The Washington PostDemocracy Dies in Darkness

The Taliban said it would respect women’s rights. Then it abolished the Ministry of Women’s Affairs.

Afghanistan's Ministry of Women's Affairs has been recently converted to the ministry for the Promotion of Virtue and Prevention of Vice, as seen in Kabul on Sept. 21. (Lorenzo Tugnoli for The Washington Post)
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When the Taliban swept to power in Afghanistan last month, its leaders promised to respect women’s rights. But in the weeks since, the group has done little to assuage fears that it will once more bar women from politics and public life.

Among its early targets was the Women’s Affairs Ministry in Kabul, which earlier this month Taliban fighters seized and, in a particularly ominous sign, turned it into a headquarters for the group’s notoriously brutal morality police.

Afghan women’s rights activists say that the move to abolish the ministry marks a symbolic end to the formal role women have played in government over the past 20 years. It has also highlighted the vital, though incomplete, position the ministry occupied since it was first established in 2001 with the aim of promoting women’s issues and rights through Afghan laws and policies.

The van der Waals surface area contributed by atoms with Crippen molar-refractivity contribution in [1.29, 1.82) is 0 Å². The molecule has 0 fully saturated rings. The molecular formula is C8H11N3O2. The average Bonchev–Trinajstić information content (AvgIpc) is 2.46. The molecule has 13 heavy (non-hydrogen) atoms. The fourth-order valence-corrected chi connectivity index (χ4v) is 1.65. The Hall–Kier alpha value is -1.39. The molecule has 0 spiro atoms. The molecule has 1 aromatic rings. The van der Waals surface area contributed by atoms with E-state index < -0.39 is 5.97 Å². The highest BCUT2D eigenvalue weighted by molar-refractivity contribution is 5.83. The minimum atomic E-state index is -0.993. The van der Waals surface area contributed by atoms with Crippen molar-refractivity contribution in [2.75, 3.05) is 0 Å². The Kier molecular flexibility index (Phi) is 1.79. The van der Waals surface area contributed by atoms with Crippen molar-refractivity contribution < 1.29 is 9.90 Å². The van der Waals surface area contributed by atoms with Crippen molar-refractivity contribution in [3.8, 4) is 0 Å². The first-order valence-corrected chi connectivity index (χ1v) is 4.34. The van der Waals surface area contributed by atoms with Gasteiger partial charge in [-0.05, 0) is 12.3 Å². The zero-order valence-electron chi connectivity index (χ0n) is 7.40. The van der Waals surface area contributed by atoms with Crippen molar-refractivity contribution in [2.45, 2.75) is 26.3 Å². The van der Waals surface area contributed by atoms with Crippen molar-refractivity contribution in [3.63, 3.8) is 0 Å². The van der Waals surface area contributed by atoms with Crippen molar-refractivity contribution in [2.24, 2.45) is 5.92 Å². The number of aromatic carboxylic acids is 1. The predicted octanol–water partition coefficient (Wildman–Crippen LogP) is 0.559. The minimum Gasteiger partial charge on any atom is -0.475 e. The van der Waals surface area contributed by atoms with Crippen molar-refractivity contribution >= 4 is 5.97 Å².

At the time, the ministry’s creation was a “victory,” said Bahar Jalali, a historian who founded the first gender studies program at the American University in Afghanistan. She now resides in the United States.

“It was like the dawn of a new era,” she said.

Women’s associations focused largely on vocational training had long operated in Afghanistan. And in 1945, the building that housed the ministry was first purchased by what was then called the Women’s Grand Organization. By 1963, it was incorporated into the Ministry of Labor and Social Affairs.

But when the Taliban first came to power, in 1996, the group banned women and girls from studying, working or leaving their homes without a male relative. It also routinely punished and, in some cases, publicly executed women it accused of disobeying its rule.

So when the ministry first opened after the U.S.-led war that toppled the Taliban, it was institutionally weak and lacked qualified and experienced staffers. The Afghan government also gave it limited support, leaving the ministry overdependent on foreign funding that poured in without strategic planning, according to a 2003 report by the Brussels-based International Crisis Group.

“A much more profound transformation is needed — in the ministry and in the international approach — if it is to begin addressing gender issues in a real and sustainable way,” the report said, adding that the ministry was “particularly reliant on the international community for technical and financial support.”

As a result, the ministry was plagued by many of the same troubles that afflicted the U.S.-led project in Afghanistan. Foreign donors funneled millions of dollars into projects with little oversight or plans for sustainability, allowing corruption to flourish alongside the indifference of Afghan leaders.